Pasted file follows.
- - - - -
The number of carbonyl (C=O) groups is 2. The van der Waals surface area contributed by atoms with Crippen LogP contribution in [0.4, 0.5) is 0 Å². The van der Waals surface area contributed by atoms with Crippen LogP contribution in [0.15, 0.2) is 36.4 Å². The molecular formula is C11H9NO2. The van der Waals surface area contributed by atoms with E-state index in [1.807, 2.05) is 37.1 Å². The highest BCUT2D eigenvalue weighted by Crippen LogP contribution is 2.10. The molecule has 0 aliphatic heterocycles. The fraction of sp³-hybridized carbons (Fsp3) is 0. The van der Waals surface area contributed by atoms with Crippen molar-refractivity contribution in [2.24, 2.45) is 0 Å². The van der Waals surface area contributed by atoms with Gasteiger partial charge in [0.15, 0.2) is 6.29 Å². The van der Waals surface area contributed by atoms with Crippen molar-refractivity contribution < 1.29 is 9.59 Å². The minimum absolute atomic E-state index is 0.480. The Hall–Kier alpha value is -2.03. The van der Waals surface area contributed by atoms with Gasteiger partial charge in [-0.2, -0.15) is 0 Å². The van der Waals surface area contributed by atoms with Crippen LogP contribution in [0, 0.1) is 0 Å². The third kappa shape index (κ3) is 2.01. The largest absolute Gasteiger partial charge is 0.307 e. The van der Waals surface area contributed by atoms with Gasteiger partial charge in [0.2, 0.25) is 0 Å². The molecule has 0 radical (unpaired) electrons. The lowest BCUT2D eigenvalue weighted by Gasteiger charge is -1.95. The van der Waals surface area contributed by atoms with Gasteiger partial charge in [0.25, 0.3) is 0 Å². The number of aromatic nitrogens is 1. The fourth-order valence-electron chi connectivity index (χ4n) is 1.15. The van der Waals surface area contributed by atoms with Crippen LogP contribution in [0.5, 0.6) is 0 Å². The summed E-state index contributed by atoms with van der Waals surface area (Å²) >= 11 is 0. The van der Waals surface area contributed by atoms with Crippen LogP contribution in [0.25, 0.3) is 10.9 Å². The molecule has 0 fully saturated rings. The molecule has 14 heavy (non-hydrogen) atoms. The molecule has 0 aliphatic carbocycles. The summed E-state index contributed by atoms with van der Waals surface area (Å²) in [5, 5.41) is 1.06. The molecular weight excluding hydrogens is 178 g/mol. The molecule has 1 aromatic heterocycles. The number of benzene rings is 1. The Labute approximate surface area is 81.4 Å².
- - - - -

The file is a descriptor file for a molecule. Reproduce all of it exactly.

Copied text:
The number of carbonyl (C=O) groups is 2. The van der Waals surface area contributed by atoms with Crippen LogP contribution in [0.4, 0.5) is 0 Å². The van der Waals surface area contributed by atoms with Crippen LogP contribution in [0.15, 0.2) is 36.4 Å². The molecular formula is C11H9NO2. The van der Waals surface area contributed by atoms with E-state index in [1.807, 2.05) is 37.1 Å². The highest BCUT2D eigenvalue weighted by Crippen LogP contribution is 2.10. The molecule has 0 aliphatic heterocycles. The fraction of sp³-hybridized carbons (Fsp3) is 0. The van der Waals surface area contributed by atoms with Crippen molar-refractivity contribution in [2.24, 2.45) is 0 Å². The van der Waals surface area contributed by atoms with Gasteiger partial charge in [0.15, 0.2) is 6.29 Å². The van der Waals surface area contributed by atoms with Crippen molar-refractivity contribution < 1.29 is 9.59 Å². The minimum absolute atomic E-state index is 0.480. The Hall–Kier alpha value is -2.03. The van der Waals surface area contributed by atoms with Gasteiger partial charge in [-0.2, -0.15) is 0 Å². The van der Waals surface area contributed by atoms with Crippen LogP contribution in [0, 0.1) is 0 Å². The third kappa shape index (κ3) is 2.01. The largest absolute Gasteiger partial charge is 0.307 e. The van der Waals surface area contributed by atoms with Gasteiger partial charge in [0.2, 0.25) is 0 Å². The molecule has 0 radical (unpaired) electrons. The lowest BCUT2D eigenvalue weighted by Gasteiger charge is -1.95. The van der Waals surface area contributed by atoms with Gasteiger partial charge in [0.25, 0.3) is 0 Å². The number of aromatic nitrogens is 1. The fourth-order valence-electron chi connectivity index (χ4n) is 1.15. The van der Waals surface area contributed by atoms with Crippen LogP contribution in [0.5, 0.6) is 0 Å². The summed E-state index contributed by atoms with van der Waals surface area (Å²) >= 11 is 0. The van der Waals surface area contributed by atoms with Crippen LogP contribution in [0.25, 0.3) is 10.9 Å². The molecule has 0 fully saturated rings. The molecule has 14 heavy (non-hydrogen) atoms. The molecule has 0 aliphatic carbocycles. The summed E-state index contributed by atoms with van der Waals surface area (Å²) in [5, 5.41) is 1.06. The molecular weight excluding hydrogens is 178 g/mol. The molecule has 1 aromatic heterocycles. The number of benzene rings is 1. The Labute approximate surface area is 81.4 Å².